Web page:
I have started to deep dive into Subversion and its usage to better understand the architecture and fundamentals which makes them as a critical component in the SDLC process. In this regard, I have planned to blogpost on each chapter i read, which can summarize the core concepts delivered.Anyone new to Subversion are recommended to work on the book “Version Control with Subversion” By Ben Collins-Sussman for in-depth knowledge.
Version Control Systems
Art of Managing changes to information in a standard Repository style. The specialty of the Subversion repo is that it remembers every change ever written to it: every change to every file, and even changes to the directory tree itself.
CVS was the early and most popular version control system which had lots of pitfalls, By then CollabNet Inc. had a collaboration software suite called SourceCast which used CVS as its initial version control system. CollabNet then had an idea to bring out a new Version control system in the name of Subversion which overcame most of the drawbacks of CVS.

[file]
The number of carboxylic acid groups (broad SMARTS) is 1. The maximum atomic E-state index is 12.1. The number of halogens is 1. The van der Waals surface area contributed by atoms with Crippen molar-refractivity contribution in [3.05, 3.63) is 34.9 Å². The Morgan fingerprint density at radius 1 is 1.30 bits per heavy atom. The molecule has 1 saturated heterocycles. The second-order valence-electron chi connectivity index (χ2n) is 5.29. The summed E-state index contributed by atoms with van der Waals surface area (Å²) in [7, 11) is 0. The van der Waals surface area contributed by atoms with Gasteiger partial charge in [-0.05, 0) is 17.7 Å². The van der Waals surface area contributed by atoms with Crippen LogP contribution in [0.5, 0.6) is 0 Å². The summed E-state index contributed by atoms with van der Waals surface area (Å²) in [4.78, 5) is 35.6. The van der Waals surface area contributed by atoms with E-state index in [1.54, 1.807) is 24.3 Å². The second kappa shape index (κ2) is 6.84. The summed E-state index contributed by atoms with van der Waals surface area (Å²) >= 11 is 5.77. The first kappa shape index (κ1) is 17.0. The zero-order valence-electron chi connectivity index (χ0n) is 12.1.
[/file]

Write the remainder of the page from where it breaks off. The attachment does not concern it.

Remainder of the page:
Unlike CVS, Subversion provides:
a. Directory Versioning
b. True Version History
c. Atomic Commits
d. Versioned Metadata
e. Choice of Network layers
f. Consistent data handling
g. Effective branching and Tagging
The command-line client program
A Program for reporting the state of the working copy
A tool for inspecting a subversion repository
A tool for creating, tweaking or repairing a subversion repository
A Program for filtering subversion repository dumpfile format streams
A plugin-module for the apache HTTP Server, used to make your repository available to others over a network
A Custom standalone server program, runnable asa deamon process or invokable by SSH; another way to make your repository available to others over a network